I can categorically state that vulvas come in all shapes, sizes, colours and are not symmetrical: they’re sisters, not twins
Then, of course, there are brands such as Dove, which always champion real beauty. They’ve introduced a ‘no digital distortion’ watermark on all their imagery – another step in their commitment to always show women as they are in real life. Not to mention this very magazine – we never retouch anyone we photograph.
Please rest assured that yours is as unique and individual as you are. Yet, horrifyingly, labiaplasty (surgery to reduce the size of the labia) is the fastest-growing cosmetic surgery worldwide, with demand rising by an astonishing 45% in recent years. So it’s ironic that a 2018 Swiss study to determine what a ‘normal’ vulva looks like (for use as a guideline for surgery) inadvertently uncovered that our lady bits all look different.
Leading gynaecologist Anne Henderson says: ‘I can categorically state that they come in all shapes, sizes and colours. And as far as worries about labia not being symmetrical are concerned, the saying about your eyebrows holds true for your labia, too – they’re sisters, not twins.’
She also says that surgery for purely cosmetic reasons is a no-go. ‘It should always be a gynaecological procedure that’s done purely for a physical reason, such as discomfort.’ If you’re still concerned about how yours looks, she recommends checking out greatwallofvagina.co.uk – an art installation featuring plaster moulds of 400 women’s bits: ‘It’ll show you just how diverse women’s vulvas are!’
Because, trust us, there are so many positives. Scientists have found that a negative view of ageing can decrease life expectancy by 7.5 years, and elderly people who feel younger than their age show less evidence of brain ageing. Plus, a recent study reveals that we feel better about ourselves in the second half of life (the oldest participant in the study had mental health scores significantly better than the youngest).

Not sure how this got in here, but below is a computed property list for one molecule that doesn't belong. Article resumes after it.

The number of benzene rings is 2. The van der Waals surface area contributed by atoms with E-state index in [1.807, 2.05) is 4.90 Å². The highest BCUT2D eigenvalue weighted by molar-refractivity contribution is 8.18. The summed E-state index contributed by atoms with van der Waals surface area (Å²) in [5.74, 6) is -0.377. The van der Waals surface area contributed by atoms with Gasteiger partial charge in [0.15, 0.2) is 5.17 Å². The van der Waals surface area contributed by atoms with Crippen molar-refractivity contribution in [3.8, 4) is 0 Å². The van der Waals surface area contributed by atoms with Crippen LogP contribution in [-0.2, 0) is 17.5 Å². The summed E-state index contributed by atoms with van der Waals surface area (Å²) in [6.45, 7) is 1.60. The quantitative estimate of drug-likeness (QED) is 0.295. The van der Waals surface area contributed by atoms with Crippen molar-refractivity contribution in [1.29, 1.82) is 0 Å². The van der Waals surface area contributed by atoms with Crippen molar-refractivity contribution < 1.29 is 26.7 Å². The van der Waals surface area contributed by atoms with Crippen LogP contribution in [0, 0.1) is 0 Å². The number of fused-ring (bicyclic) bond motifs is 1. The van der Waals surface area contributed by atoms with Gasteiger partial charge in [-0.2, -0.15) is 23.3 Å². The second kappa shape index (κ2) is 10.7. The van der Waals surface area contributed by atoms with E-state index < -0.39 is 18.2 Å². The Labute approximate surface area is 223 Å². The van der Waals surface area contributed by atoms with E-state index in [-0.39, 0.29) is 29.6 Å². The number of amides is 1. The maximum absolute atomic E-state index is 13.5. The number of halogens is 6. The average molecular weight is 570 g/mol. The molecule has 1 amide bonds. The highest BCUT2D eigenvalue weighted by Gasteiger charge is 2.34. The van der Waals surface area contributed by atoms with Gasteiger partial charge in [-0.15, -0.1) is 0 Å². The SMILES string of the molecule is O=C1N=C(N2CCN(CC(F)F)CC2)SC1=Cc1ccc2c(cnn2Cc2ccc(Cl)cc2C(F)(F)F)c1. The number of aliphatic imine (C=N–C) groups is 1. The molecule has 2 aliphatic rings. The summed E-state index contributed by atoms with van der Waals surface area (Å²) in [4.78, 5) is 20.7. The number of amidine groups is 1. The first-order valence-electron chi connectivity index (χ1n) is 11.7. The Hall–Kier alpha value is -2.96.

Yet the Royal Society for Public Health has found ageism is the most commonly experienced form of discrimination in the UK and Europe. All the more galling when you think we’re living longer than we were years ago.
But it seems that women in particular are damned if we defy age and damned if we don’t. Take Madonna, for example. She’s judged for showing off her gym-honed bod yet, in the same breath, she’s picked apart for visibly ageing (remember ‘hand gate’?). We shouldn’t forget that she’s an icon who’s been defying convention for three decades. In her so-called ‘menopause years’, she’s styled out an on-stage fall at the Brit Awards like a queen; called out misogyny at the 2016 Billboard Awards (Google it, it’s phenomenal); and become the top-grossing touring female artist in history. Conversely, esteemed historian Mary Beard faces regular vitriol for daring to appear on TV looking *gasp* her age, without doing so much as dyeing her grey hair.
So let’s say #TimesUp to age-bashing and allow women – and men – to grow older in the way they’re happiest. And, hopefully, we’ll all add more years to our lives in the process.
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Words Danielle Hine Photography Lucky If Sharp, Getty Images